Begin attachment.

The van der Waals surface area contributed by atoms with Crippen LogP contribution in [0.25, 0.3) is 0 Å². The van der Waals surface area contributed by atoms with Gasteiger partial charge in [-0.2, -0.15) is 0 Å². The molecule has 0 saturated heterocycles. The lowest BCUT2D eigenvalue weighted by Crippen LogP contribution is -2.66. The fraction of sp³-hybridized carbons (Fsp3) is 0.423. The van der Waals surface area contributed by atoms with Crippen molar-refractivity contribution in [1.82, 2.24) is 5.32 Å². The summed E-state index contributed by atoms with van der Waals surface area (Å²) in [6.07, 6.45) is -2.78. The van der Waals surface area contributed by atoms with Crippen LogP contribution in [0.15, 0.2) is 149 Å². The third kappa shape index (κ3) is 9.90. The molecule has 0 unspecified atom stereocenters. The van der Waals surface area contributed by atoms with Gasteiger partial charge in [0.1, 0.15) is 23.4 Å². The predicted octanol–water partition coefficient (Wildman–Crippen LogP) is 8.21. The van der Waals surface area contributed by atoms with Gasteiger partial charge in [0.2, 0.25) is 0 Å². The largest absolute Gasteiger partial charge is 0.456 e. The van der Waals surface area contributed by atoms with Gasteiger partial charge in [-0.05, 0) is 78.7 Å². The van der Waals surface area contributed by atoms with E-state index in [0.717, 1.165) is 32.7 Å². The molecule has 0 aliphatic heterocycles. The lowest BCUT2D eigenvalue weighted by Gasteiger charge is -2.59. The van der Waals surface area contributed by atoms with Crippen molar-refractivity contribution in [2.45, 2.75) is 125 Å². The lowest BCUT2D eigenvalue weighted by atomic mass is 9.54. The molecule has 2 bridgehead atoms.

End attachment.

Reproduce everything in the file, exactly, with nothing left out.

The van der Waals surface area contributed by atoms with Crippen LogP contribution in [0.25, 0.3) is 0 Å². The van der Waals surface area contributed by atoms with Gasteiger partial charge in [-0.2, -0.15) is 0 Å². The molecule has 0 saturated heterocycles. The lowest BCUT2D eigenvalue weighted by Crippen LogP contribution is -2.66. The fraction of sp³-hybridized carbons (Fsp3) is 0.423. The van der Waals surface area contributed by atoms with Crippen molar-refractivity contribution in [1.82, 2.24) is 5.32 Å². The summed E-state index contributed by atoms with van der Waals surface area (Å²) in [6.07, 6.45) is -2.78. The van der Waals surface area contributed by atoms with Crippen LogP contribution in [0.15, 0.2) is 149 Å². The third kappa shape index (κ3) is 9.90. The molecule has 0 unspecified atom stereocenters. The van der Waals surface area contributed by atoms with Gasteiger partial charge in [0.1, 0.15) is 23.4 Å². The predicted octanol–water partition coefficient (Wildman–Crippen LogP) is 8.21. The van der Waals surface area contributed by atoms with Gasteiger partial charge in [0.2, 0.25) is 0 Å². The largest absolute Gasteiger partial charge is 0.456 e. The van der Waals surface area contributed by atoms with Gasteiger partial charge in [-0.05, 0) is 78.7 Å². The van der Waals surface area contributed by atoms with E-state index in [0.717, 1.165) is 32.7 Å². The molecule has 0 aliphatic heterocycles. The lowest BCUT2D eigenvalue weighted by Gasteiger charge is -2.59. The van der Waals surface area contributed by atoms with Crippen molar-refractivity contribution in [2.45, 2.75) is 125 Å². The lowest BCUT2D eigenvalue weighted by atomic mass is 9.54. The molecule has 2 bridgehead atoms.